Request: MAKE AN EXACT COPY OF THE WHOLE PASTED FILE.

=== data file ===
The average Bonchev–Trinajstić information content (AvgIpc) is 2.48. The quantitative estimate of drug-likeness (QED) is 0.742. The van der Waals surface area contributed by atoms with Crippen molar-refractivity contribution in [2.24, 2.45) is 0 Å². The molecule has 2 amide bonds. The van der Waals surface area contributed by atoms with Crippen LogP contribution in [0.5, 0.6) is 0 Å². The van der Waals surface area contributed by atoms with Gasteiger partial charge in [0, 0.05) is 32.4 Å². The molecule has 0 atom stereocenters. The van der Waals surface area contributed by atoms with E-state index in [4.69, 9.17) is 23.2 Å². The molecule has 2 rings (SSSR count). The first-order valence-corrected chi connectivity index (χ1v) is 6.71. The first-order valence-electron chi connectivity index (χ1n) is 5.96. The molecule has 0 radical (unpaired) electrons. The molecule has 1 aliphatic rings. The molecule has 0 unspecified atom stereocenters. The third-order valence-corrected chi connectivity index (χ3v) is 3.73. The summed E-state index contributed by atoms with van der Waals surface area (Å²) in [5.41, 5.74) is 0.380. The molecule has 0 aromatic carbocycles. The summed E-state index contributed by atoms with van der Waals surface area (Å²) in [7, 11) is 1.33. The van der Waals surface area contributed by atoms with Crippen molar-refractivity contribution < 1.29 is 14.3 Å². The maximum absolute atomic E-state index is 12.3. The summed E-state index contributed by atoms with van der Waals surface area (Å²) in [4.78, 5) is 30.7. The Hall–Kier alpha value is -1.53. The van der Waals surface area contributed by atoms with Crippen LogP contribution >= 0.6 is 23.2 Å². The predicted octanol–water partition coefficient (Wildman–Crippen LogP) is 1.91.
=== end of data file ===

The average Bonchev–Trinajstić information content (AvgIpc) is 2.48. The quantitative estimate of drug-likeness (QED) is 0.742. The van der Waals surface area contributed by atoms with Crippen molar-refractivity contribution in [2.24, 2.45) is 0 Å². The molecule has 2 amide bonds. The van der Waals surface area contributed by atoms with Crippen LogP contribution in [0.5, 0.6) is 0 Å². The van der Waals surface area contributed by atoms with Gasteiger partial charge in [0, 0.05) is 32.4 Å². The molecule has 0 atom stereocenters. The van der Waals surface area contributed by atoms with E-state index in [4.69, 9.17) is 23.2 Å². The molecule has 2 rings (SSSR count). The first-order valence-corrected chi connectivity index (χ1v) is 6.71. The first-order valence-electron chi connectivity index (χ1n) is 5.96. The molecule has 0 radical (unpaired) electrons. The molecule has 1 aliphatic rings. The molecule has 0 unspecified atom stereocenters. The third-order valence-corrected chi connectivity index (χ3v) is 3.73. The summed E-state index contributed by atoms with van der Waals surface area (Å²) in [5.41, 5.74) is 0.380. The molecule has 0 aromatic carbocycles. The summed E-state index contributed by atoms with van der Waals surface area (Å²) in [7, 11) is 1.33. The van der Waals surface area contributed by atoms with Crippen molar-refractivity contribution < 1.29 is 14.3 Å². The maximum absolute atomic E-state index is 12.3. The summed E-state index contributed by atoms with van der Waals surface area (Å²) in [4.78, 5) is 30.7. The Hall–Kier alpha value is -1.53. The van der Waals surface area contributed by atoms with Crippen LogP contribution >= 0.6 is 23.2 Å². The predicted octanol–water partition coefficient (Wildman–Crippen LogP) is 1.91.